Now showing 1 - 2 of 2
  • Publication
    Orange alerts : lessons from an outdoor case study.
    Ambient Assisted Living (AAL) is of particular relevance to those who may suffer from Alzheimer’s Disease or dementia, and, of course, their carers. The slow but progressive nature of the disease, together with its neurological nature, ultimately compromises the behavior and function of people who may be essentially healthy from a physical perspective. An illustration of this is the wandering behavior frequently found in people with dementia. In this paper, a novel AAL solution for caregivers, particularly tailored for Alzheimer’s patients who are in the early stage of the disease and exhibit unpredictable wandering behavior, is briefly described. Salient aspects of a user evaluation are presented, and some issues relevant to the practical design of AAL systems in dementia cases are identified.
      558
  • Publication
    OutCare : supporting dementia patients in outdoor scenarios.
    Ambient Intelligence (AmI) is a profound vision of computing power that is invisibly embedded into the fabric of everyday life. It is accessible through intelligent interfaces which are so natural that they can be used unconsciously. The increasing maturity, performance and miniaturization of processors, networking technologies and wireless sensor networks enable a move towards pervasive computing, ubiquitous connectivity and adaptive software. The Intelligent Agent paradigm has proven itself to be a promising branch of Artificial Intelligence (AI), complementing the pervasive trend of network engineering. One of the possible usages of AmI is Ambient Assisted Living (AAL) which attempts to utilize appropriate technologies to support citizens in living in their preferred environment independently, for a longer period of time than may otherwise be the case. This paper proposes an AAL solution for Alzheimer’s patients based on the intelligent agent platform, exploring the practical delivery of intelligent environments that are sensitive and responsive to the patients, supporting them in performing daily activities and tasks in a natural, unobtrusive way.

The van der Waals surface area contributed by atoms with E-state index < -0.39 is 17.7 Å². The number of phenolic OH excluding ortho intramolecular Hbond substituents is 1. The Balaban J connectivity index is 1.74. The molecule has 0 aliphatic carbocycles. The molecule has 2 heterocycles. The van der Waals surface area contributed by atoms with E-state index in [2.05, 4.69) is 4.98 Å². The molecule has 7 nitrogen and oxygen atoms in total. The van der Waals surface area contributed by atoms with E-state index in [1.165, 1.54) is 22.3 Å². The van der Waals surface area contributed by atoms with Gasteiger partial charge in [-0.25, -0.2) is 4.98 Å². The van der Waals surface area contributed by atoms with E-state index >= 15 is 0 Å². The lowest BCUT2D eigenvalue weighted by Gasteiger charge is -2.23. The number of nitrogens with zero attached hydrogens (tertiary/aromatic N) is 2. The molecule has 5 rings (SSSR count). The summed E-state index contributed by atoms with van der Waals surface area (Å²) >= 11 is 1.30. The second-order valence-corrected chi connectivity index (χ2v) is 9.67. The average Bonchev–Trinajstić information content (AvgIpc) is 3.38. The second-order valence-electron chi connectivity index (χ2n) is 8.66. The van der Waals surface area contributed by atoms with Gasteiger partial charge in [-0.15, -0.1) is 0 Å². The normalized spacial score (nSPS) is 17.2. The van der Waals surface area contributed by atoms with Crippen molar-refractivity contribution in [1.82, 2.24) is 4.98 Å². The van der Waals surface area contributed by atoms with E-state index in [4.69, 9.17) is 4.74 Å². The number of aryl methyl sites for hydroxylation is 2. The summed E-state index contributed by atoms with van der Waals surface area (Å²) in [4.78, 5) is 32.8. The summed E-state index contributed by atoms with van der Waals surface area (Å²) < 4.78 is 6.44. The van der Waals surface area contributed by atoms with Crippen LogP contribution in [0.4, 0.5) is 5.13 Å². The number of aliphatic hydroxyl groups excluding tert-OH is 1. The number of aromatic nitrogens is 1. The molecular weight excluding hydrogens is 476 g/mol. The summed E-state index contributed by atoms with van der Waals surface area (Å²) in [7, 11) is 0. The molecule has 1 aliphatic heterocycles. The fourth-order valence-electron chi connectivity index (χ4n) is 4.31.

1671Scopus© Citations 13